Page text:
OCEAN CITY -- Higher taxes for Marylanders loom just beyond the financial horizon, one of the state's most influential fiscal leaders and the governor's chief budget officer warned county leaders here yesterday.
A 1 percent increase in the sales tax, an income tax surcharge, a higher local income tax or a combination of these levies will be needed -- and the legislature will have to meet in special session soon to get the new revenue flowing, said Senator Laurence Levitan, D-Montgomery, one of the legislature's most influential fiscal leaders.
The senator appealed to members of the Maryland Association of Counties for support. Legislators remain paralyzed by fear of voter retribution, he said. They will need "strong backing" to do what is best for the state, he said.
"The longer we wait," he said, "the harder it will be." He suggested a November special session so that the new laws could be in place by January 1, 1992 -- in time to give the state six full months of collecting at the higher rates in the current fiscal year.
Mr. Levitan said that increasing the sales tax from 5 percent to 6 percent would raise $150 million in six months. Since that amount will not cover the deficit, now estimated at $300 million -- and likely to grow -- additional levies will be necessary.
A one-time surcharge on the income tax might be one way to go, he said, without offering a figure. Additional revenue could be raised by taxing goods or services that are not taxed now, he said.
The legislature might also increase the percentage of income tax paid by wealthier Marylanders or permit counties to increase the so-called piggyback tax, a 2.5 percent tax added to the state's 5 percent income tax, he said.
The senator's comments came one day before Gov. William Donald Schaefer is scheduled to address the county leaders who are holding their annual convention here.
Government finance will be on his mind as well, his aides say. The governor has spoken to other legislators informally of his own belief that a special tax-raising session may be needed in November.
Without offering any specifics of the administration's approach, Budget Secretary Charles L. Benton Jr. asked the county officials to begin preparing their constituents for a bigger tax bite.
"I have looked at a number of the messages county executives include with their budgets, and I have yet to find one that says these [services are provided] because of money the state provides," he said. About a third of the state's $11.9 billion budget goes to county governments in the form of school aid, police and fire aid and other grants.
In recent weeks, all of these aspects of state aid to the counties have been under careful scrutiny in the search for areas that can be cut. State officials say that about $100 million in local aid could be withheld, though where and when the cuts will be made has not been decided.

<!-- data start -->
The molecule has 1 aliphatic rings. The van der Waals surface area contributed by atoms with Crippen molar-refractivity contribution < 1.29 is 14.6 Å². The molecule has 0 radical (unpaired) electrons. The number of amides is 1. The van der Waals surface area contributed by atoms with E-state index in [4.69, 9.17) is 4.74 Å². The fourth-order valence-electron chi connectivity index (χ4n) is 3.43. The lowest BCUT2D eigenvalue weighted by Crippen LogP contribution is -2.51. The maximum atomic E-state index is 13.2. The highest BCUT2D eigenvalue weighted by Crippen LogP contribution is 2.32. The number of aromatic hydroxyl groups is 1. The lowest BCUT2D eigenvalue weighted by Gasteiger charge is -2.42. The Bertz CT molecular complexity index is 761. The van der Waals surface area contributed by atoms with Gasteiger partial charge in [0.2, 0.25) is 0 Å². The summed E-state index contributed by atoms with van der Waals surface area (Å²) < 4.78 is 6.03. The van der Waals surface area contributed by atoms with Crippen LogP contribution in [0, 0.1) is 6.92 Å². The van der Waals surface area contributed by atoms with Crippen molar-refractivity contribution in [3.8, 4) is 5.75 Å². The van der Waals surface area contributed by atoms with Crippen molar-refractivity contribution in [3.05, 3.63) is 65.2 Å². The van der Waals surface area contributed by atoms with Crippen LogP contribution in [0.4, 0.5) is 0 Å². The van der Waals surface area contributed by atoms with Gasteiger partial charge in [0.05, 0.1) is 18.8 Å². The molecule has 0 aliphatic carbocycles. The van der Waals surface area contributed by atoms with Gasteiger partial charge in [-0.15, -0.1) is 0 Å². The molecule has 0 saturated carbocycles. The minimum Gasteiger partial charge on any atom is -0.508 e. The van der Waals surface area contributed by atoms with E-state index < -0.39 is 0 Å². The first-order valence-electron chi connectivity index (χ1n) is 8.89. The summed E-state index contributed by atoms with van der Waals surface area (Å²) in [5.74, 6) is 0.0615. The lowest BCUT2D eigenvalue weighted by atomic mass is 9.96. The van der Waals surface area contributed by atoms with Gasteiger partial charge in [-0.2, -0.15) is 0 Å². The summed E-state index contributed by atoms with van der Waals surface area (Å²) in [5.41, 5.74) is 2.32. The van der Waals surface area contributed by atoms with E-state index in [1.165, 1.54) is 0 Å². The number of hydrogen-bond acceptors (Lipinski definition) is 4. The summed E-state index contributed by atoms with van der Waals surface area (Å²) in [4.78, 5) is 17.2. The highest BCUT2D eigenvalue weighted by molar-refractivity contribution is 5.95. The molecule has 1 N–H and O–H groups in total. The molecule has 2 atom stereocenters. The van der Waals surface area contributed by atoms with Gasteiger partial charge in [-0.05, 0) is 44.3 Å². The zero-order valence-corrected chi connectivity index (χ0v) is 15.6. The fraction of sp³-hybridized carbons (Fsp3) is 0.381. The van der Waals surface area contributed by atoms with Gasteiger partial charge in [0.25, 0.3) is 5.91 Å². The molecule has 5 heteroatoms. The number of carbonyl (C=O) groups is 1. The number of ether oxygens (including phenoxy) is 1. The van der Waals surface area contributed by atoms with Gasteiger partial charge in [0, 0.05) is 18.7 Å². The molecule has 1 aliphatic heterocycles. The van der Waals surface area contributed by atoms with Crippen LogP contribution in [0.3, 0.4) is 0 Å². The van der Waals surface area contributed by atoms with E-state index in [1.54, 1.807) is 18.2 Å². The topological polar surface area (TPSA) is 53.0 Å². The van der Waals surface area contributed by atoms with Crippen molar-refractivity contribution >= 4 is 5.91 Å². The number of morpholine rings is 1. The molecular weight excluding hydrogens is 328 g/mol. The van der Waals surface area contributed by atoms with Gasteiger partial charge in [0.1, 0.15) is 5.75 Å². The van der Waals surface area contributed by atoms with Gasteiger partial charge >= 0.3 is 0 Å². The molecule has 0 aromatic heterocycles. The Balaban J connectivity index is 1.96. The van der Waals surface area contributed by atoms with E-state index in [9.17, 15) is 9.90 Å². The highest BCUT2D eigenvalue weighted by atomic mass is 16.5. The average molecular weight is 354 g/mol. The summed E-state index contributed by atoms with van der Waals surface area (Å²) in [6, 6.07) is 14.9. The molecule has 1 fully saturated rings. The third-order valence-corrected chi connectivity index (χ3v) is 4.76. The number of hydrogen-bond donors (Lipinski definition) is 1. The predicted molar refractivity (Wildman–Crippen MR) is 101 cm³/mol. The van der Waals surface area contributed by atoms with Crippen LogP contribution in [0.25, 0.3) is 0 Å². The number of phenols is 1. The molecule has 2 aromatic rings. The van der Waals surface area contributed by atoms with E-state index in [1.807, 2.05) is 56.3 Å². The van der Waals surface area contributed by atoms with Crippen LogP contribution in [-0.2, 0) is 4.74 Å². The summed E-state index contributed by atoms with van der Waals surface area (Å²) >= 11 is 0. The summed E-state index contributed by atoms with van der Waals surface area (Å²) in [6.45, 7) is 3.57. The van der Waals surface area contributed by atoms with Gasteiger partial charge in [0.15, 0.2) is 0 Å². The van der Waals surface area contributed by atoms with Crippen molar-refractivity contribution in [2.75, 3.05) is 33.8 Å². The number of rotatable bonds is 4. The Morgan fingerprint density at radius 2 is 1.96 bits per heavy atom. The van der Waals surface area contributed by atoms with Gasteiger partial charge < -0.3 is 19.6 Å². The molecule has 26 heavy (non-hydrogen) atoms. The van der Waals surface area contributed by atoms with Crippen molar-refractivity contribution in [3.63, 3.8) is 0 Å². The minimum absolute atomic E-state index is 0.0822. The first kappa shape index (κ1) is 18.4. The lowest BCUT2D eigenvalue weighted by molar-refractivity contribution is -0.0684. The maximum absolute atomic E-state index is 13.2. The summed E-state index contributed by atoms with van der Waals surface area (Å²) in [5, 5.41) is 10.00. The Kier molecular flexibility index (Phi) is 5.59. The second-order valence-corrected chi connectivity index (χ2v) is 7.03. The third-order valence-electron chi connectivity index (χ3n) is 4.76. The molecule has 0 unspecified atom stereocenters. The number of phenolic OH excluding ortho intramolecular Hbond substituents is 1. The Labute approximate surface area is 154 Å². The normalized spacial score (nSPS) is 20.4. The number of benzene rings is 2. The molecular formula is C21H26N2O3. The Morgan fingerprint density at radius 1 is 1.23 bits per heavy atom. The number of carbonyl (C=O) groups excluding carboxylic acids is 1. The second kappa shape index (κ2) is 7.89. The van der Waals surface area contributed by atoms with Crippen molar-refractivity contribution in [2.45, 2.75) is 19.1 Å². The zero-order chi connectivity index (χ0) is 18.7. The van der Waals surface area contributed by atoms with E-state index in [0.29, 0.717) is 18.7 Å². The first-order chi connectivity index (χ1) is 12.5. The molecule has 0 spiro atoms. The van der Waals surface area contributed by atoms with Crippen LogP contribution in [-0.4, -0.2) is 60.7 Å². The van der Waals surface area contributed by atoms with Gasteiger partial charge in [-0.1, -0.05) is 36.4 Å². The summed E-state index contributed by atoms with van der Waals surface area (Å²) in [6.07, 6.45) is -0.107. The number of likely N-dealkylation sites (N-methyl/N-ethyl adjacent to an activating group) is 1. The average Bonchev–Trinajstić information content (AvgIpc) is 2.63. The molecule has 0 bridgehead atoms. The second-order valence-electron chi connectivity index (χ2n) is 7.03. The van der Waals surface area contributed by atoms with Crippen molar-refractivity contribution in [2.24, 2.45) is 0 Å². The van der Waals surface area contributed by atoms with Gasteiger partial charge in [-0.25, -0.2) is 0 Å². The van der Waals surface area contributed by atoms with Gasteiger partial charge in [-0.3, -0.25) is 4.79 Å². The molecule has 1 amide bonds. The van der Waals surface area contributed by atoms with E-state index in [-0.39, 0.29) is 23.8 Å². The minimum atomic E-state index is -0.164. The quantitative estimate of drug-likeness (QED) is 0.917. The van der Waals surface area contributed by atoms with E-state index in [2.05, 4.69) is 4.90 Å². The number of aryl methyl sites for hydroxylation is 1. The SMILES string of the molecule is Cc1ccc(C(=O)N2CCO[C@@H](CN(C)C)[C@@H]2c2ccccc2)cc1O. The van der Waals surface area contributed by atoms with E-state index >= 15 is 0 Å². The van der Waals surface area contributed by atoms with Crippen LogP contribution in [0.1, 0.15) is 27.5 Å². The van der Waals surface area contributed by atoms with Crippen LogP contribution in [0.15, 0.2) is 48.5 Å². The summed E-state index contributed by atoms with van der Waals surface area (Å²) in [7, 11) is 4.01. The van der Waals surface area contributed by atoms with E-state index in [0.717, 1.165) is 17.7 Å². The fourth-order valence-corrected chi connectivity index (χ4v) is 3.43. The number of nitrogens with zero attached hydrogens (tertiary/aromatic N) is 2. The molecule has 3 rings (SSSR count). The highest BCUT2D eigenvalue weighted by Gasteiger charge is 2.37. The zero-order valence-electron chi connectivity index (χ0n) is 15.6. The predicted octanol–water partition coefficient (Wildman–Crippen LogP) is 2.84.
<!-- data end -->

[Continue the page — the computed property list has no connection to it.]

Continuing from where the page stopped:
"We all recognize that raising taxes is a bitter pill," Mr. Benton said. But he said that the need for what he called "revenue enhancements" has not been effectively communicated to the people of Maryland.
During the 1992 legislative session, Governor Schaefer's appeal for a program that would have have raised $1 billion in new taxes was set aside by the legislature.
Mr. Levitan said yesterday that he had favored delaying the tax-increase question because the governor's plan did not adequately address the issue of tax fairness. Now, though, he said, "If he calls us in to talk about how to solve the problem, he'll find responsive legislators."
The Assembly did say when it killed the governor's tax bill that it recognized a need to deal with taxes. At the same time, legislative leaders insisted that they needed to study state spending as well. Several committees have been looking at spending, and while a number of relatively small cuts have been recommended, the real savings appear to lie in reductions of aid to local governments -- the counties -- and higher taxes.
L "We've made about as many cuts as we can," Mr. Levitan said.
Mr. Benton concurred: The state, he said, finds itself pressed to provide more services in times of economic trouble.
Mr. Levitan's appeal was immediately supported by Anne Arundel County Executive Robert R. Neall, who attempted to soften the message with a bit of humor.
The previous evening, he said, he had seen a sign that seemed to offer a variation on the adage about safety in numbers: "If enough people do it," the sign said, "you won't look stupid."
Mr. Neall said that local government officials are caught between contradictory demands of taxpayers: "Don't tax us, but we still want the services," they say.
Mr. Levitan said that he is certain many legislators are not ready to face the fact that taxes must be raised. He said he had gotten a postcard recently with a simple one-line message.
"I said no new taxes," the writer said.